Mantis shrimp larvae are completely invisible underwater, according to a new study that explains the science behind this natural conjuring trick.
The eyes are key to becoming invisible, according to the study, published in The Journal of Experimental Biology. The goal is to see but not be seen.
"For small animals in the pelagic environment, such as marine crustacean larvae, survival in such a featureless world often depends on the ability to avoid being seen," authors Kathryn Feller from the University of Maryland Baltimore County and colleague Thomas Cronin wrote.
Photos: Animal Superpower–The Eyes Have It
Eyes are the one part of the anatomy that most creatures cannot make transparent, so the researchers wondered if the shrimp larvae's eyes were visible under water, or if something else was happening to make the eyes invisible to others.
The light bulb moment for the scientists really was a light bulb moment!
Feller explained that she traveled to Lizard Island Research Station on Australia's Great Barrier Reef, where she could wade into the tropical waters at night to lure tiny mantis shrimp larvae into her net.
Next, she illuminated the larvae's eyes with white light back in the lab. She now recalls that the display was dazzling.
"The whole sphere of the retina at the center of the eye reflects this sparkly blue-green light; it's quite brilliant," Feller remarked in a press release.
Photos: Innovations Inspired by Animals
The scientists measured the spectrum of the reflected light, known as "eyeshine." They also noticed that the minute mirrors in the eyes of Pseudosquillana richeri and Harpiosquilla larvae (the shrimp to be) only reflected blue-green light.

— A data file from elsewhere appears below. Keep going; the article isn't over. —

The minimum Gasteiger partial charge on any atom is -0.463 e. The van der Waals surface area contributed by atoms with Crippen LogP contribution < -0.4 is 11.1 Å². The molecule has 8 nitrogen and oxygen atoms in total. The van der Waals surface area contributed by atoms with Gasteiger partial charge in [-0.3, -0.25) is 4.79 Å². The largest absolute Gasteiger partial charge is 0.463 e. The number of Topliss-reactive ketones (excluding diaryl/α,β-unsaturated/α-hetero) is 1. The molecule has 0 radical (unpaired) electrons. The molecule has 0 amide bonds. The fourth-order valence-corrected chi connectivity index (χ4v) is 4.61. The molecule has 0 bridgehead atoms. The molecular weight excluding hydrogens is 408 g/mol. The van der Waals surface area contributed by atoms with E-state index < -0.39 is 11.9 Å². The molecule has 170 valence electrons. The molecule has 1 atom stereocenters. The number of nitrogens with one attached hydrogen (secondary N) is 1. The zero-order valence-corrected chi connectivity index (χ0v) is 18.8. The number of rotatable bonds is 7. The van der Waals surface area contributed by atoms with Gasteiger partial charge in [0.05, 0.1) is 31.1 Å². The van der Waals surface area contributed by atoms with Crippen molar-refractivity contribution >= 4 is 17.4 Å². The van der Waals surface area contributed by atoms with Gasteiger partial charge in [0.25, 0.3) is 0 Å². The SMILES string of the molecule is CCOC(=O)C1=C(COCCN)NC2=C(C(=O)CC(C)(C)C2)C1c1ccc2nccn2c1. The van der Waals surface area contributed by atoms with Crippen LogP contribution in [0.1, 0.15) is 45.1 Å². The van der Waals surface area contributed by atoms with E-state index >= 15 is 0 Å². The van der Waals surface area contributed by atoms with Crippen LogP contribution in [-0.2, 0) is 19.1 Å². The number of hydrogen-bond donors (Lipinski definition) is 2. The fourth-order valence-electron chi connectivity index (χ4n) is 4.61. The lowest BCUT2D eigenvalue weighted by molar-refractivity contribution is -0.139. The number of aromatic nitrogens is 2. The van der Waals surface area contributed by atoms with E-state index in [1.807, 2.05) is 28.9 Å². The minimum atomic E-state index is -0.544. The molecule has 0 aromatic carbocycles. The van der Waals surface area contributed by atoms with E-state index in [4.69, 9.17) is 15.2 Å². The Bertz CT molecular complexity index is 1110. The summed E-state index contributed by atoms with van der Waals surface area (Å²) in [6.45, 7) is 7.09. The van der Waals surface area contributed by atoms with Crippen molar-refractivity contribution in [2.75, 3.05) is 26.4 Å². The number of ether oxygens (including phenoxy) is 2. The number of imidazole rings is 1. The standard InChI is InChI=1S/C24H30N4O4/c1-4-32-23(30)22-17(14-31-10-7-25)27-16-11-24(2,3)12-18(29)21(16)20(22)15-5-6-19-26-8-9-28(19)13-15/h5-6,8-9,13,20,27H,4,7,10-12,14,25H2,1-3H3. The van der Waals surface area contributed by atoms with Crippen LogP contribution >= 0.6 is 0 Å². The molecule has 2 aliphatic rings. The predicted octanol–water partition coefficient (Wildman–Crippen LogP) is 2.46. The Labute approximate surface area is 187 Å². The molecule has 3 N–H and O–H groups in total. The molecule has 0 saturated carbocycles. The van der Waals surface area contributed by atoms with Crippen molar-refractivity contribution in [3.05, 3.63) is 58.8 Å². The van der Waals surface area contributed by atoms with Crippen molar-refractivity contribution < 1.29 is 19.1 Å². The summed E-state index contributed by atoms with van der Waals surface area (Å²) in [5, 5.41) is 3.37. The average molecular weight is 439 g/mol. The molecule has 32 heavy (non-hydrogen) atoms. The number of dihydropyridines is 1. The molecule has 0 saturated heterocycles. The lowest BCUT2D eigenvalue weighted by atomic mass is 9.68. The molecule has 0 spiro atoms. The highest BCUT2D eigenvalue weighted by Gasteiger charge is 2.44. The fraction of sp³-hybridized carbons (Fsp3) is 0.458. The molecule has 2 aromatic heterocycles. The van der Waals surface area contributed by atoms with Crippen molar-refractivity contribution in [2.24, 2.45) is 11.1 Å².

"They produced very discrete peaks in that region of the spectrum," Feller said.
When she investigated the eyes of Pullosquilla thomassini (yet another type of mantis shrimp), however, she was amazed to see that the upper region of the eye produced green reflections, while eyeshine from the lower portion of the eye was blue.
"We suspect that it is something similar to counter shading; perhaps the dorsal part of the eye is held against background that is greenish and the ventral part of the eye is more bluish," she said.
Video: Can We Make Plastic from Shrimp?
To determine how well these reflections conceal the larvae's otherwise conspicuous eyes, Feller donned SCUBA gear and took some of the larvae back to the ocean so that she could photograph their eyes against the natural background.
"It was very labor intensive to get the in situ images," she recalled, adding that it took an entire day to collect shots of each larva from different directions at various depths and times.
When she recreated the conditions back at the lab, sure enough, there was virtually no contrast between the eye reflections and the shrimp larvae's natural surrounding lighting environment.
Massive Mantis Shrimp Hauled in From Florida Dock "Larval eyeshine does a really nice job (of making the eyes appear invisible)," Feller said. "I didn't expect it to do as good a job as it does."
She and Cronin now suspect that larvae found in other waters produce eyeshine with a completely different spectral range that is probably tuned to their light environment too.
Photo: Invisible shrimp larvae made visible via lighting out of water. Credit: Megan Porter